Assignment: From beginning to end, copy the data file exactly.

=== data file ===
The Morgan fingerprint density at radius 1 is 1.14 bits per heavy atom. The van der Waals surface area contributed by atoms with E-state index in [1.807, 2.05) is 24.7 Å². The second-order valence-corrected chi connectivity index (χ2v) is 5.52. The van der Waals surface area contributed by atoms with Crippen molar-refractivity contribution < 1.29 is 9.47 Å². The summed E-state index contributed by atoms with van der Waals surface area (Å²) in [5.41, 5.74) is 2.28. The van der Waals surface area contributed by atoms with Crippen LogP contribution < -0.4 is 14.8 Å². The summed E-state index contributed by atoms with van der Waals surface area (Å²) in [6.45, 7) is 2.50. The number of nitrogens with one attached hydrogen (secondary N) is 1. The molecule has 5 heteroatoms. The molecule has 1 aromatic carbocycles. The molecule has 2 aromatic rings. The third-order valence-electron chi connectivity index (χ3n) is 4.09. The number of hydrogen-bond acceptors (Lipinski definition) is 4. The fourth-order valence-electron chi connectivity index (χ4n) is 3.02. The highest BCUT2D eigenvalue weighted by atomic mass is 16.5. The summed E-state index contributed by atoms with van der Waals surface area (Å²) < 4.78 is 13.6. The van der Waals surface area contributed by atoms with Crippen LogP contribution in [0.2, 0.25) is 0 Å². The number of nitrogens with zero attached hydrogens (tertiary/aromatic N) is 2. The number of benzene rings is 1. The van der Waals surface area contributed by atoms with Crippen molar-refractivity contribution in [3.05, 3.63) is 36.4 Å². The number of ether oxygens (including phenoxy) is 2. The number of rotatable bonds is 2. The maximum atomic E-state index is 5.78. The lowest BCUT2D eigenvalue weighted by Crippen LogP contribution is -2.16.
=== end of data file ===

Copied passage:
The Morgan fingerprint density at radius 1 is 1.14 bits per heavy atom. The van der Waals surface area contributed by atoms with E-state index in [1.807, 2.05) is 24.7 Å². The second-order valence-corrected chi connectivity index (χ2v) is 5.52. The van der Waals surface area contributed by atoms with Crippen molar-refractivity contribution < 1.29 is 9.47 Å². The summed E-state index contributed by atoms with van der Waals surface area (Å²) in [5.41, 5.74) is 2.28. The van der Waals surface area contributed by atoms with Crippen LogP contribution < -0.4 is 14.8 Å². The summed E-state index contributed by atoms with van der Waals surface area (Å²) in [6.45, 7) is 2.50. The number of nitrogens with one attached hydrogen (secondary N) is 1. The molecule has 5 heteroatoms. The molecule has 1 aromatic carbocycles. The molecule has 2 aromatic rings. The third-order valence-electron chi connectivity index (χ3n) is 4.09. The number of hydrogen-bond acceptors (Lipinski definition) is 4. The fourth-order valence-electron chi connectivity index (χ4n) is 3.02. The highest BCUT2D eigenvalue weighted by atomic mass is 16.5. The summed E-state index contributed by atoms with van der Waals surface area (Å²) < 4.78 is 13.6. The van der Waals surface area contributed by atoms with Crippen LogP contribution in [0.2, 0.25) is 0 Å². The number of nitrogens with zero attached hydrogens (tertiary/aromatic N) is 2. The number of benzene rings is 1. The van der Waals surface area contributed by atoms with Crippen molar-refractivity contribution in [3.05, 3.63) is 36.4 Å². The number of ether oxygens (including phenoxy) is 2. The number of rotatable bonds is 2. The maximum atomic E-state index is 5.78. The lowest BCUT2D eigenvalue weighted by Crippen LogP contribution is -2.16.